Moving to a much more complex set of facts we move to Virginia Historic Tax Credit vs IRS US Tax Court (2009) in which an investment fund (the Fund) was issuing tax credits to investors. The IRS disallowed the allocations of tax credits and increased income of the partnership claiming that in fact these tax credit allocations were disguised sales to the investors. By the way, do you see the DST in this case? Was the sole reason for joining the partnership to obtain a tax credit? The Government is going to see this this as a disguised sale of tax credits with the investors being nothing more than buyers.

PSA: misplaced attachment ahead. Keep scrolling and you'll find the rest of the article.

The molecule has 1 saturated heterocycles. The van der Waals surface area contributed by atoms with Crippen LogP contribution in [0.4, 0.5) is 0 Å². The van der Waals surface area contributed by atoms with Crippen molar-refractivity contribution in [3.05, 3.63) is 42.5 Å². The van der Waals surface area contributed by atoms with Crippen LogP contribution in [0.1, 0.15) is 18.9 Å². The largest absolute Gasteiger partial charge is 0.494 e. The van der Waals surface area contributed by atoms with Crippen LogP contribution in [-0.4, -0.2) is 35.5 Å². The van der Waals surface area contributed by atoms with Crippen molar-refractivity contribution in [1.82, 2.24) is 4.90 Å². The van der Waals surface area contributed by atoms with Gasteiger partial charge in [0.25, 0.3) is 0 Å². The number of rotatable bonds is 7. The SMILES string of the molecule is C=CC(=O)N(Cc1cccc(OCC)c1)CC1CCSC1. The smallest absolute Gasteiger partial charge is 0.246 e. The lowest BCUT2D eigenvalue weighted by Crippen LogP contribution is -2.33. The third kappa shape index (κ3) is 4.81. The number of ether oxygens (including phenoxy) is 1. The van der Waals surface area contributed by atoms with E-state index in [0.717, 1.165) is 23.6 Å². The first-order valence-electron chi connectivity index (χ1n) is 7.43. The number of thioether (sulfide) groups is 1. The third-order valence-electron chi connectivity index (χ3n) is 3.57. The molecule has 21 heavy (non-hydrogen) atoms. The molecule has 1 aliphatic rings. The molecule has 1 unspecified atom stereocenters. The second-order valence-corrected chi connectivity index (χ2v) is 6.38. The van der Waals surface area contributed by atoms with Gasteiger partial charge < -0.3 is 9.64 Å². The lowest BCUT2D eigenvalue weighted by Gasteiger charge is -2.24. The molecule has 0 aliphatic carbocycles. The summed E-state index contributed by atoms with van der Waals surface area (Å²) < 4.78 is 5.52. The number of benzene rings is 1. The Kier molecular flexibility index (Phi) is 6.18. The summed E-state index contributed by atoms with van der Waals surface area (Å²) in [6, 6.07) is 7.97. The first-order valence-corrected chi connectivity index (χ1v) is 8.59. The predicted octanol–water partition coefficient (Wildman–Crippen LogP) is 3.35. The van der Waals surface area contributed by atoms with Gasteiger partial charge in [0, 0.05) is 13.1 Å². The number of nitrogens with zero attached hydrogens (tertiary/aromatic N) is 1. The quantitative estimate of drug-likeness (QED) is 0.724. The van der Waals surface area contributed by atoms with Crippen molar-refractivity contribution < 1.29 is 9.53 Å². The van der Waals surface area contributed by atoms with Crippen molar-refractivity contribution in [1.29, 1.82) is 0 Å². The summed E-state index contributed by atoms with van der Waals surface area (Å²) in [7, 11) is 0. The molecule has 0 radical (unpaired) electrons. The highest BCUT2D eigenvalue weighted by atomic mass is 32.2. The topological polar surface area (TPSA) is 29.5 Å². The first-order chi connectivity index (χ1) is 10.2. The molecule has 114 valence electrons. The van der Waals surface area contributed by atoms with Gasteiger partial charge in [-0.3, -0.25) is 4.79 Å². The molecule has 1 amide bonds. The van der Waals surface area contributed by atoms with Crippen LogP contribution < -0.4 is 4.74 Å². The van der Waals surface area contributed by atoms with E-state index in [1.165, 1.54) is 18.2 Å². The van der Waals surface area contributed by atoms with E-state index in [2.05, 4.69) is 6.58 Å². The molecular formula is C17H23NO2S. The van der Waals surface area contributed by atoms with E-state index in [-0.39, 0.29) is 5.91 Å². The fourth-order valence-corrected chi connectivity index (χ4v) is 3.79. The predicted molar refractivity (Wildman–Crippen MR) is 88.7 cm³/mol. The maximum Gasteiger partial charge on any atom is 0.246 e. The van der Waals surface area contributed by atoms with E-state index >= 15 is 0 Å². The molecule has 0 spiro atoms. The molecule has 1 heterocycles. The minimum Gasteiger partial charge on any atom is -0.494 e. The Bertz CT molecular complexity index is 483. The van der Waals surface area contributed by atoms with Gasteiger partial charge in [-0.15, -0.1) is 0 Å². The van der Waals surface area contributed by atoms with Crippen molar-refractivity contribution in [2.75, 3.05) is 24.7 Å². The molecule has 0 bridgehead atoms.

The Fund appealed to US Tax Court in Virginia Historic Tax Credit v IRS US Tax Court (2009). The Court concludes based on all the evidence presented, including a detailed review of the operating agreements, the investors were not purchasers but investor partners who genuinely wanted to support historic rehabilitation. The Court looked closely at the executed multiple documents creating the partnerships signed by each investor. The partnerships operating agreements indicated the purpose of the partnership was to help rehabilitate historic property and to receive State tax credits in return. Investors who testified at trial all testified credibly and accurately. Finally Judge Kroupa points to Congressional intent to encourage State historic rehabilitation programs and supports individuals involved in these programs citing the National Historic Preservation Act (1966). Fund wins, IRS loses.